Heather Knight was pleasantly surprised to find excellent crowds coming out to watch the women’s T20I series between India and England at the Barsapara Cricket Stadium. Women’s cricket wasn’t so popular when she first came to India, in 2010, to make her England debut.
“It is great to see that players like Smriti Mandhana are being recognised for their efforts,” the England captain told The Hindu. “I know the 2017 World Cup made a big impact on the women’s game in India.”
She had captained England to triumph in that World Cup, beating India by nine runs in the humdinger of a final. The Women in Blue had shocked the host in the first round.
“Winning the World Cup is the greatest moment of my life,” Knight said. “I was only a year into the job; we weren’t the favourites,” she said.
“India played brilliantly in the semifinal (against Australia). It was almost perfect — the host against India in the final, that too at Lord’s, my favourite ground; it’s just five or six miles from where I live.”
On this tour, however, England lost the ODI series played in Mumbai before the T20s.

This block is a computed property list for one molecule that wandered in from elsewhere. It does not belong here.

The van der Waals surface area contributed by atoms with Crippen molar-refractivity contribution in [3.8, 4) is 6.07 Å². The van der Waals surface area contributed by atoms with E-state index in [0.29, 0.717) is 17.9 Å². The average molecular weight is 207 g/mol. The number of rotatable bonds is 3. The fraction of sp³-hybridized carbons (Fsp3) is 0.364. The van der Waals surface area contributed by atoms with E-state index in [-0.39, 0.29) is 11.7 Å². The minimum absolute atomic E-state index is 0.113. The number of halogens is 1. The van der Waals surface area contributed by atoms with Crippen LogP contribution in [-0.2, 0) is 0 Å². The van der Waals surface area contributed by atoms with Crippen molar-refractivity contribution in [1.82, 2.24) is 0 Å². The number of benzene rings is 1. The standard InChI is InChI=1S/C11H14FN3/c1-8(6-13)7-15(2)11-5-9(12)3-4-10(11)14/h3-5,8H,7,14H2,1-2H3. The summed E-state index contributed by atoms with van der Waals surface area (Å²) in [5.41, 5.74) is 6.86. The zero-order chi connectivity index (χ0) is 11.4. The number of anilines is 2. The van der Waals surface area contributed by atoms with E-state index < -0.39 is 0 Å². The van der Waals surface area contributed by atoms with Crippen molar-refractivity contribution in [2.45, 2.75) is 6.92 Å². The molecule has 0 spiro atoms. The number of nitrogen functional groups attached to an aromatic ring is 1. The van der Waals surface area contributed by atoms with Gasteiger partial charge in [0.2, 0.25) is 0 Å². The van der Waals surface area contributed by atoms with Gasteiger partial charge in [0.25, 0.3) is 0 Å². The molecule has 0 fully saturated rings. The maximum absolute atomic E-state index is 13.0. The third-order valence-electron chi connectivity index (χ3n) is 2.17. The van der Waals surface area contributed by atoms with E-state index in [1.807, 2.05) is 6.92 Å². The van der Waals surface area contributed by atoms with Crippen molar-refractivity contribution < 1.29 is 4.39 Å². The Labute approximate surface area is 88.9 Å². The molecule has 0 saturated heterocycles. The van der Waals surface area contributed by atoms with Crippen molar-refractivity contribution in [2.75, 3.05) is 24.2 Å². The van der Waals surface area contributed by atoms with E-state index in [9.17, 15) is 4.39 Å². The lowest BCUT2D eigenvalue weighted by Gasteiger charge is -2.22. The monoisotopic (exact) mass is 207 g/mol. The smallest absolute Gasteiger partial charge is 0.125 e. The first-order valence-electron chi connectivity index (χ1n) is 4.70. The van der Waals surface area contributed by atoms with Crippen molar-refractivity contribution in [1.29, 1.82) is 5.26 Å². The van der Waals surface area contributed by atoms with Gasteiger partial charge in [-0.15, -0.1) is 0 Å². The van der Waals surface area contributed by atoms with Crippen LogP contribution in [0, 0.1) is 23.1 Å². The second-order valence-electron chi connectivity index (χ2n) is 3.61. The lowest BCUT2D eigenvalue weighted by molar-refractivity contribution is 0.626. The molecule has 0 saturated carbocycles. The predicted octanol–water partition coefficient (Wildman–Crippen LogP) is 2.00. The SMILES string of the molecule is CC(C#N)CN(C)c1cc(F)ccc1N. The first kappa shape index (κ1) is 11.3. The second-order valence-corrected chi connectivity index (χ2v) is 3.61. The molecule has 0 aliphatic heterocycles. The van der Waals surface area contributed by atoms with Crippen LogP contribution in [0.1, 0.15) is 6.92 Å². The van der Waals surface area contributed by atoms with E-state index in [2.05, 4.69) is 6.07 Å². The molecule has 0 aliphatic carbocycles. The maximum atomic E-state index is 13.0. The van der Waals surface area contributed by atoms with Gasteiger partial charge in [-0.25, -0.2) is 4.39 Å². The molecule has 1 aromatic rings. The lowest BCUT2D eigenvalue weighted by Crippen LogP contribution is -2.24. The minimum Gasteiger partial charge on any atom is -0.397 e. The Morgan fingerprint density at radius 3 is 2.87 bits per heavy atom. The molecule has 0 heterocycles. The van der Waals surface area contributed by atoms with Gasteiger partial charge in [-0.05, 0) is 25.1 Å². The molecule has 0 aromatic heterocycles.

“It was disappointing to lose the ODI series, in which I thought seamer Shikha Pandey bowled really well and was unlucky not to win the Player-of-the-Series award,” she said. “But I am happy that we bounced back and won the T20s.”
The second match of the series was her 150th as a Lioness.
“I wasn’t aware of that, until my father mailed me a picture of him raising a glass for my 150th game,” she said.
“I didn’t expect to play this many games when I made my debut at the Bandra Kurla Complex Ground in Mumbai nine years ago, along with Danielle Wyatt, who, too, is still with the team.”
From her 151 games, Knight has made 3,419 runs across formats. She would have loved to play more than the six Tests she has.
The 157 she made in the 2013 Test against Australia in the Wormsley Test remains her most satisfying innings. She had batted for 417 minutes and faced 338 balls.
“I have never been mentally more drained in my life,” she said. “And I had the worst night’s sleep ever, too; I was playing cover drives in my sleep. But it felt great that I could help England draw that Test and win the Ashes.”